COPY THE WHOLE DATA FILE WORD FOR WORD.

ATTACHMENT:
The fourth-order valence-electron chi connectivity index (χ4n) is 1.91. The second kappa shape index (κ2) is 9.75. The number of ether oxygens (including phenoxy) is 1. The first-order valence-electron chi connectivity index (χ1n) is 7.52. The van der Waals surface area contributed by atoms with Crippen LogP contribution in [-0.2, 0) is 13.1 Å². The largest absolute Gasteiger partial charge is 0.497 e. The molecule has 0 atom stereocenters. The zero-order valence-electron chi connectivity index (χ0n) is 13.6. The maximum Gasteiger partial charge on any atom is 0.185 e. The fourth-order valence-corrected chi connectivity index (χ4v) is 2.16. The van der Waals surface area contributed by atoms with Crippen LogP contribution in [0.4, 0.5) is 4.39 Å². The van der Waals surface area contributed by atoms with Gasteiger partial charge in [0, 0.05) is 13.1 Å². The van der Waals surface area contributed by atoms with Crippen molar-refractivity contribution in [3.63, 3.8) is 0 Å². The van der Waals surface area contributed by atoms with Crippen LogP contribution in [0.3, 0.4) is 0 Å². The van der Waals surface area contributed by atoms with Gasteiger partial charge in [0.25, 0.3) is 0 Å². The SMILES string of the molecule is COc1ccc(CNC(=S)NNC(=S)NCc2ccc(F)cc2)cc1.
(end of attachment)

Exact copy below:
The fourth-order valence-electron chi connectivity index (χ4n) is 1.91. The second kappa shape index (κ2) is 9.75. The number of ether oxygens (including phenoxy) is 1. The first-order valence-electron chi connectivity index (χ1n) is 7.52. The van der Waals surface area contributed by atoms with Crippen LogP contribution in [-0.2, 0) is 13.1 Å². The largest absolute Gasteiger partial charge is 0.497 e. The molecule has 0 atom stereocenters. The zero-order valence-electron chi connectivity index (χ0n) is 13.6. The maximum Gasteiger partial charge on any atom is 0.185 e. The fourth-order valence-corrected chi connectivity index (χ4v) is 2.16. The van der Waals surface area contributed by atoms with Crippen LogP contribution in [0.4, 0.5) is 4.39 Å². The van der Waals surface area contributed by atoms with Gasteiger partial charge in [0, 0.05) is 13.1 Å². The van der Waals surface area contributed by atoms with Crippen molar-refractivity contribution in [3.63, 3.8) is 0 Å². The van der Waals surface area contributed by atoms with Crippen LogP contribution in [0.3, 0.4) is 0 Å². The van der Waals surface area contributed by atoms with Gasteiger partial charge in [0.25, 0.3) is 0 Å². The SMILES string of the molecule is COc1ccc(CNC(=S)NNC(=S)NCc2ccc(F)cc2)cc1.